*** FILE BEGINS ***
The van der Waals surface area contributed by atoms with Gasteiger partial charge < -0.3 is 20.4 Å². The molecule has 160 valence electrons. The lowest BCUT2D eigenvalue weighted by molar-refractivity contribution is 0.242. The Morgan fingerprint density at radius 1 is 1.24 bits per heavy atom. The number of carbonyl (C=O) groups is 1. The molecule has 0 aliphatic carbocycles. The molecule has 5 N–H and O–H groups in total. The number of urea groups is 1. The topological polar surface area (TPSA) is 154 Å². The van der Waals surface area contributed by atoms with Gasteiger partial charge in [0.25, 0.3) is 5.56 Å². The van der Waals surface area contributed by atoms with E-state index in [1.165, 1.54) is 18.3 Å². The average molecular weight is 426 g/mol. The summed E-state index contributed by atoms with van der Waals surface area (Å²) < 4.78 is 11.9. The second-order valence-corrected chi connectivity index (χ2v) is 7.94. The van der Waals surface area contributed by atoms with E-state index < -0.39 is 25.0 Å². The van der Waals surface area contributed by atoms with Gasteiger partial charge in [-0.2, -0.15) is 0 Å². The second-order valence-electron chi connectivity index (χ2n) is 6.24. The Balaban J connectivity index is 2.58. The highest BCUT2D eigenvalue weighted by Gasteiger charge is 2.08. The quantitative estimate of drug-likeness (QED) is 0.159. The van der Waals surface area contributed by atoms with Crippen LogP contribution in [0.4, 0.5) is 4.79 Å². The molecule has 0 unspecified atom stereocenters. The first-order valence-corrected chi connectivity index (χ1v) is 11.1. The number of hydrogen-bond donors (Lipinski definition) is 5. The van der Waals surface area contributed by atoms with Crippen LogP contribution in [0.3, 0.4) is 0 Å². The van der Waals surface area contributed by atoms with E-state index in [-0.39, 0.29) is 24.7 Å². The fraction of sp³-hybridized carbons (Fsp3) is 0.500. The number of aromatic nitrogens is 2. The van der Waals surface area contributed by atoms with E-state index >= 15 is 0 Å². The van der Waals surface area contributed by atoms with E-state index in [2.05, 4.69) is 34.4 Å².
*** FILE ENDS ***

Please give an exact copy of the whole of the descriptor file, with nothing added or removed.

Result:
The van der Waals surface area contributed by atoms with Gasteiger partial charge < -0.3 is 20.4 Å². The molecule has 160 valence electrons. The lowest BCUT2D eigenvalue weighted by molar-refractivity contribution is 0.242. The Morgan fingerprint density at radius 1 is 1.24 bits per heavy atom. The number of carbonyl (C=O) groups is 1. The molecule has 0 aliphatic carbocycles. The molecule has 5 N–H and O–H groups in total. The number of urea groups is 1. The topological polar surface area (TPSA) is 154 Å². The van der Waals surface area contributed by atoms with Gasteiger partial charge in [0.25, 0.3) is 5.56 Å². The van der Waals surface area contributed by atoms with E-state index in [1.165, 1.54) is 18.3 Å². The average molecular weight is 426 g/mol. The summed E-state index contributed by atoms with van der Waals surface area (Å²) < 4.78 is 11.9. The second-order valence-corrected chi connectivity index (χ2v) is 7.94. The van der Waals surface area contributed by atoms with E-state index < -0.39 is 25.0 Å². The van der Waals surface area contributed by atoms with Gasteiger partial charge in [-0.2, -0.15) is 0 Å². The second-order valence-electron chi connectivity index (χ2n) is 6.24. The Balaban J connectivity index is 2.58. The highest BCUT2D eigenvalue weighted by Gasteiger charge is 2.08. The quantitative estimate of drug-likeness (QED) is 0.159. The van der Waals surface area contributed by atoms with Crippen LogP contribution in [0.4, 0.5) is 4.79 Å². The molecule has 0 unspecified atom stereocenters. The first-order valence-corrected chi connectivity index (χ1v) is 11.1. The number of hydrogen-bond donors (Lipinski definition) is 5. The van der Waals surface area contributed by atoms with Crippen LogP contribution in [0.3, 0.4) is 0 Å². The van der Waals surface area contributed by atoms with E-state index in [-0.39, 0.29) is 24.7 Å². The fraction of sp³-hybridized carbons (Fsp3) is 0.500. The number of aromatic nitrogens is 2. The van der Waals surface area contributed by atoms with E-state index >= 15 is 0 Å². The van der Waals surface area contributed by atoms with E-state index in [2.05, 4.69) is 34.4 Å².